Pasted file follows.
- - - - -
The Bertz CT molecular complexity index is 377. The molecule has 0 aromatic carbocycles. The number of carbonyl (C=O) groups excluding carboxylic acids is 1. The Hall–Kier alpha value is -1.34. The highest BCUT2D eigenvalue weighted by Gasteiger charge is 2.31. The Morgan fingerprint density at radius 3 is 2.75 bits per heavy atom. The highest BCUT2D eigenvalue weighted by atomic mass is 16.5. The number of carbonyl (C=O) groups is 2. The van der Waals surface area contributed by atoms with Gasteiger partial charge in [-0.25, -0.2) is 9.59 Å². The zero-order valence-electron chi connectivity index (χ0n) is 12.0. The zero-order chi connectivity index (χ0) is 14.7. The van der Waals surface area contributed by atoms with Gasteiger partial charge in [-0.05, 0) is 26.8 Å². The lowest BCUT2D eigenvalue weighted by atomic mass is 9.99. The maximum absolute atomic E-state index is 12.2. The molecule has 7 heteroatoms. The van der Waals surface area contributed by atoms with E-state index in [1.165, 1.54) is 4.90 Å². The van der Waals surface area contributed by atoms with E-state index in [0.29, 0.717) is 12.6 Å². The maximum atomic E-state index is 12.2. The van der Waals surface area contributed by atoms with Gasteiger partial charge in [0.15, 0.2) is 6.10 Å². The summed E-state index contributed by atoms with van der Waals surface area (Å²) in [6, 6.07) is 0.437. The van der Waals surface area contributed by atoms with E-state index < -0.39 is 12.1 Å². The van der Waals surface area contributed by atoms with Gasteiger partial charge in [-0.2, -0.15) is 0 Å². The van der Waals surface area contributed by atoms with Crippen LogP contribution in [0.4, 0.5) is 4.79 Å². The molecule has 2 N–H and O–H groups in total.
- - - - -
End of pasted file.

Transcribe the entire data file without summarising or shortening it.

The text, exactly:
The Bertz CT molecular complexity index is 377. The molecule has 0 aromatic carbocycles. The number of carbonyl (C=O) groups excluding carboxylic acids is 1. The Hall–Kier alpha value is -1.34. The highest BCUT2D eigenvalue weighted by Gasteiger charge is 2.31. The Morgan fingerprint density at radius 3 is 2.75 bits per heavy atom. The highest BCUT2D eigenvalue weighted by atomic mass is 16.5. The number of carbonyl (C=O) groups is 2. The van der Waals surface area contributed by atoms with Gasteiger partial charge in [-0.25, -0.2) is 9.59 Å². The zero-order valence-electron chi connectivity index (χ0n) is 12.0. The zero-order chi connectivity index (χ0) is 14.7. The van der Waals surface area contributed by atoms with Gasteiger partial charge in [-0.05, 0) is 26.8 Å². The lowest BCUT2D eigenvalue weighted by atomic mass is 9.99. The maximum absolute atomic E-state index is 12.2. The molecule has 7 heteroatoms. The van der Waals surface area contributed by atoms with E-state index in [1.165, 1.54) is 4.90 Å². The van der Waals surface area contributed by atoms with E-state index in [0.29, 0.717) is 12.6 Å². The maximum atomic E-state index is 12.2. The van der Waals surface area contributed by atoms with Gasteiger partial charge in [0.15, 0.2) is 6.10 Å². The summed E-state index contributed by atoms with van der Waals surface area (Å²) in [6, 6.07) is 0.437. The van der Waals surface area contributed by atoms with E-state index < -0.39 is 12.1 Å². The van der Waals surface area contributed by atoms with Gasteiger partial charge in [-0.2, -0.15) is 0 Å². The van der Waals surface area contributed by atoms with Crippen LogP contribution in [0.4, 0.5) is 4.79 Å². The molecule has 2 N–H and O–H groups in total.